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ENTERTAINMENT
September 5, 2013 | By David Ng
Call it a revival of a revival of a classic musical. Sam Mendes and Rob Marshall will team up again to bring back their popular 1998 Roundabout Theatre Company production of "Cabaret" for an opening next year set for April 24 at Studio 54 in New York. Alan Cumming, who played the Master of Ceremonies in the 1998 production, will return alongside Michelle Williams as Sally Bowles. (The late Natasha Richardson played Bowles in the 1998 version.) The 24-week engagement is scheduled to begin preview performances on March 21. The full cast will be announced at a later date.
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ENTERTAINMENT
September 5, 2013 | By David Ng
Call it a revival of a revival of a classic musical. Sam Mendes and Rob Marshall will team up again to bring back their popular 1998 Roundabout Theatre Company production of "Cabaret" for an opening next year set for April 24 at Studio 54 in New York. Alan Cumming, who played the Master of Ceremonies in the 1998 production, will return alongside Michelle Williams as Sally Bowles. (The late Natasha Richardson played Bowles in the 1998 version.) The 24-week engagement is scheduled to begin preview performances on March 21. The full cast will be announced at a later date.
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ENTERTAINMENT
October 17, 2003 | John Horn, Times Staff Writer
Ever since director Rob Marshall's "Chicago" won six Academy Awards earlier this year, Hollywood has been rife with speculation about when the filmmaker will step behind the cameras again. Now Marshall himself is beginning to ask the same question. For more than a month, Marshall and three studios -- Miramax, Sony and DreamWorks -- have been caught in a battle involving "Memoirs of a Geisha," the long-delayed, much-anticipated adaptation of Arthur S. Golden's bestselling novel.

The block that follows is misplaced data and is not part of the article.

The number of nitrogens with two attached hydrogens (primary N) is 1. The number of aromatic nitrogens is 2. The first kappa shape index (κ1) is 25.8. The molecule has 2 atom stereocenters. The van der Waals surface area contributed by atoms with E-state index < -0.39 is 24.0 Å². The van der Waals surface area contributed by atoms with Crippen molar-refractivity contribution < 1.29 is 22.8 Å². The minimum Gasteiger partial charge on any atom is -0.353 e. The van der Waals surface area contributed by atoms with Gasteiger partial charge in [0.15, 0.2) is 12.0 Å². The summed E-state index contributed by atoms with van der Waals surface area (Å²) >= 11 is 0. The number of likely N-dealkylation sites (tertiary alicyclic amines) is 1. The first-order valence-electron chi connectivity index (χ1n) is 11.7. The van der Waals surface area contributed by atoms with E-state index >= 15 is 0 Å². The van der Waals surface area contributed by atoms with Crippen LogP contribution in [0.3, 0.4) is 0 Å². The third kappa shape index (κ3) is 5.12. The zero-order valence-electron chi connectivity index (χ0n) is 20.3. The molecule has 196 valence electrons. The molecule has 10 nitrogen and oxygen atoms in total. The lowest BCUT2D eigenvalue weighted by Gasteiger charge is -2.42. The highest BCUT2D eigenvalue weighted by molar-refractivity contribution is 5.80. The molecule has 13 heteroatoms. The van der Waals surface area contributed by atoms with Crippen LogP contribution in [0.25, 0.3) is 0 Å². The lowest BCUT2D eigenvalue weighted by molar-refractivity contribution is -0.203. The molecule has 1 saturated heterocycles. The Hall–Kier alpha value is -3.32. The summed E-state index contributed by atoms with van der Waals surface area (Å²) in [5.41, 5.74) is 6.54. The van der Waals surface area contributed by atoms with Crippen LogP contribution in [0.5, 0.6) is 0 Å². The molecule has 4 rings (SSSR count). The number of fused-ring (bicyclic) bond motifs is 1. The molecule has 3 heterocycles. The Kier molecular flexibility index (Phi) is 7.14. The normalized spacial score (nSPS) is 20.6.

ENTERTAINMENT
April 17, 2013 | By Susan King, This post has been corrected. See note at bottom.
TCM Classic Film Festival announced Wednesday that Burt Reynolds and Malcolm McDowell have been added to the roster at the four-day event, which takes place April 25-28 in Hollywood. Reynolds and director John Boorman will join previously announced Jon Voight for a screening of the 1972 classic "Deliverance," while McDowell will discuss James Cagney's Oscar-winning performance as George M. Cohan at the screening of 1942's "Yankee Doodle Dandy. " Oscar-nominated director Rob Marshall is set to appear at the screening of the 1949 musical "On the Town.
ENTERTAINMENT
April 17, 2013 | By Susan King, This post has been corrected. See note at bottom.
TCM Classic Film Festival announced Wednesday that Burt Reynolds and Malcolm McDowell have been added to the roster at the four-day event, which takes place April 25-28 in Hollywood. Reynolds and director John Boorman will join previously announced Jon Voight for a screening of the 1972 classic "Deliverance," while McDowell will discuss James Cagney's Oscar-winning performance as George M. Cohan at the screening of 1942's "Yankee Doodle Dandy. " Oscar-nominated director Rob Marshall is set to appear at the screening of the 1949 musical "On the Town.
ENTERTAINMENT
March 24, 2003 | Greg Braxton, Lorenza Munoz and Kristina Sauerwein, Times Staff Writers
Thrilling, and yet ... backstage at the 75th Academy Awards it was a night when winners clutched their Oscars a bit tighter than usual as their comments drifted between winning and war. Wearing a peace pin in his lapel, Chris Cooper, who took home the Oscar for best supporting actor for "Adaptation," expanded on his on-stage wish for peace: "I was watching television today, and the situation is constantly changing. As it goes on, minds will change."